LD: It was organic, a natural progression. I'd been teaching kids for 10 years at Old Town. I thought to myself, "Why don't I try to write some kids' songs?" I was writing adult songs. I was in a little folk duo called Sweet Hello. I did one solo record produced by Ralph Covert and then I did two records with Sweet Hello. We played some shows in the clubs around town. I didn't pursue it as a full-time career. I wrote some kids' songs and then I went into the studio to record Kids In the City. It got good reviews. At that point I thought, "Maybe I can be a full-time children's musician." It felt like a better route for me to do music full-time. There were so many avenues to go. You can go into educational music. I do a lot of teaching at preschools and I play a lot of libraries.


One of the nice surprises on your new disc In A Heartbeat is the presence of Glenn Kotche, a member of the band Wilco, playing drums on your song "Drum Kit." How did that come about?

LD: He actually was in my Wiggleworms class with his wife and his daughter Vivian, maybe four years ago. I didn't actually know who he was. He just looked like a rocker dude. I thought, "He looks like someone who plays rock ‘n roll." Later, someone told me, "That's Glenn from Wilco." He would come to my concerts with his kids. He was so sweet. He said, "Laura, you're all we listen to, kids music in the house." I thought it would be fun to ask him and maybe he come in and play (on the record). I had to work around his tour schedule, but he was able to come in. It was an inspiring day. He's just a regular guy, even though he's in Wilco. You can see how hard he works. He was as nice as can be and super focused, "Whatever you want, Laura. We're here to make this song great." It was fun to have him come in and play.

GS: I always find it interesting when songwriters cover other people's songs as you did with "Paper Moon," and the way you incorporated "See Ya Later, Alligator," on In A Heartbeat.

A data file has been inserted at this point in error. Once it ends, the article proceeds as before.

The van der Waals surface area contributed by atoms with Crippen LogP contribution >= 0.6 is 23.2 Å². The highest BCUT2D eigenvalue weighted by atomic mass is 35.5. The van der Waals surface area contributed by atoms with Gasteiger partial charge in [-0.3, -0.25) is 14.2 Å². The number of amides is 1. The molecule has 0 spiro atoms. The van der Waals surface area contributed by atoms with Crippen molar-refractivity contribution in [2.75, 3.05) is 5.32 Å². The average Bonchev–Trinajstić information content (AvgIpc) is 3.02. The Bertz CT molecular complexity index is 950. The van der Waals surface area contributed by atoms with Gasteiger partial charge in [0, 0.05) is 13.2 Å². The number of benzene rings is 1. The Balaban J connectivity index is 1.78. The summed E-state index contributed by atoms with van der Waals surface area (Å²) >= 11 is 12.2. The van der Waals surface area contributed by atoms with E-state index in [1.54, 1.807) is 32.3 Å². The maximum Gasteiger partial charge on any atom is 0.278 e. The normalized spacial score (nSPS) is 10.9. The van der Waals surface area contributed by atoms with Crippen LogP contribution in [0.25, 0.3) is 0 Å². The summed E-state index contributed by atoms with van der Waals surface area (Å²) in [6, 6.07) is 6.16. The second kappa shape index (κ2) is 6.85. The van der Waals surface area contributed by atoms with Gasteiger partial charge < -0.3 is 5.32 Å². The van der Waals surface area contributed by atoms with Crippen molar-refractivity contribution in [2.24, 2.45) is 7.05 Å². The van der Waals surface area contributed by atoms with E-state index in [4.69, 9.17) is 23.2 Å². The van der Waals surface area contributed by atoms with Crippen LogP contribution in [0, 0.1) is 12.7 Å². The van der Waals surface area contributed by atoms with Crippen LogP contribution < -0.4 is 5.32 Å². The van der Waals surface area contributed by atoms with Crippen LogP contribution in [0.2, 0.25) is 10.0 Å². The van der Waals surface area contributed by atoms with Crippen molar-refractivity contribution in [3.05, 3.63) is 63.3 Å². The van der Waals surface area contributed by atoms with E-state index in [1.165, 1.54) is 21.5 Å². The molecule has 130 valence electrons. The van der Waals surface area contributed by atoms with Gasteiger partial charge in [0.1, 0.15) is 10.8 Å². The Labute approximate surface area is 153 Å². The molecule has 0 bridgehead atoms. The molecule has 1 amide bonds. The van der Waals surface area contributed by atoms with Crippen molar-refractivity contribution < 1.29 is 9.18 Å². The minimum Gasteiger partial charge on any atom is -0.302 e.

Why those songs?

LD: Usually, it's a song I remember from my childhood. On my first record, I did "Raindrops Keep Falling On My Head." That was one of the first songs I remember my mom singing in the kitchen and dancing around to that song when I was four or five years old. On my second record, I covered "Sing" by the Carpenters, from the same era of music. "Paper Moon" was one I learned in seventh grade chorus. We did all these songs from the ‘20s and ‘30s and ‘40s. I later learned it on guitar in college. It's a song that always stuck with me. I would play it if there were grandparents around. "See Ya Later, Alligator," I was at Millennium Park last summer to see the Chicago Theater Revue, where they did little snippets of shows coming up in the fall. I heard a snippet of the song on stage and I thought it would make a cute kids' song.

GS: Since 2012, as the early childhood music specialist, you have been teaching at the Early Childhood Center of Wilmette, at the Wilmette Park District. What do you like best about teaching?

LD: It's a music sing-along class for preschoolers. I come in and share a lot of my original songs and we do a lot of traditional music too. There's a lot of movement and rhyming and we memorize songs. All the stuff you learn in preschool. I like it because it's a more intimate group. You are down on the floor with the kids. You get to know them better. I love hearing the kids' responses. I love that age group; three, four, five and six is like my favorite age group. Overall what I love about doing music for kids is that they are so spontaneous. They are so in the moment. They are right there with you. They instantly start singing and dancing. Kids love music. It's fun and rewarding. My favorite thing is when we're in a Wiggleworms class and some parent is singing really loud and off-key. I love that because it doesn't matter [laughs]. I always tell parents, "Your baby loves your voice. It's not about how perfect you are singing; it's that you are singing and enjoying music with your kid."

GS: Laura, do you get many LGBT parents coming to your shows?

LD: Yes, I do. I do have a fair amount. I recently played a CD release show. There was a family with two moms and little kids. I did a Kickstarter (fundraising campaign) for this record and they were big supporters of that. Their reward was that they got to come (to the show) early and take a photo with the band onstage. I would say I have a fair amount of LGBT fans. I'm gay myself and I have a lot of women friends with small children. I'm out and proud and all that stuff. The chorus to the title song on my second record, Shining Like A Star, goes "Do the things that make you who you are/be yourself and you'll be shining like a star." (With) that line, I think I was thinking of myself. I think that song came from my struggle with coming out. It took me a long time to come out, actually. (The message is) if you're yourself you'll be a star.

Interviewed by Gregg Shapiro. Gregg Shapiro is both a literary figure and a music and literary critic. As an entertainment journalist, his work appears on ChicagoPride.com and is syndicated nationally.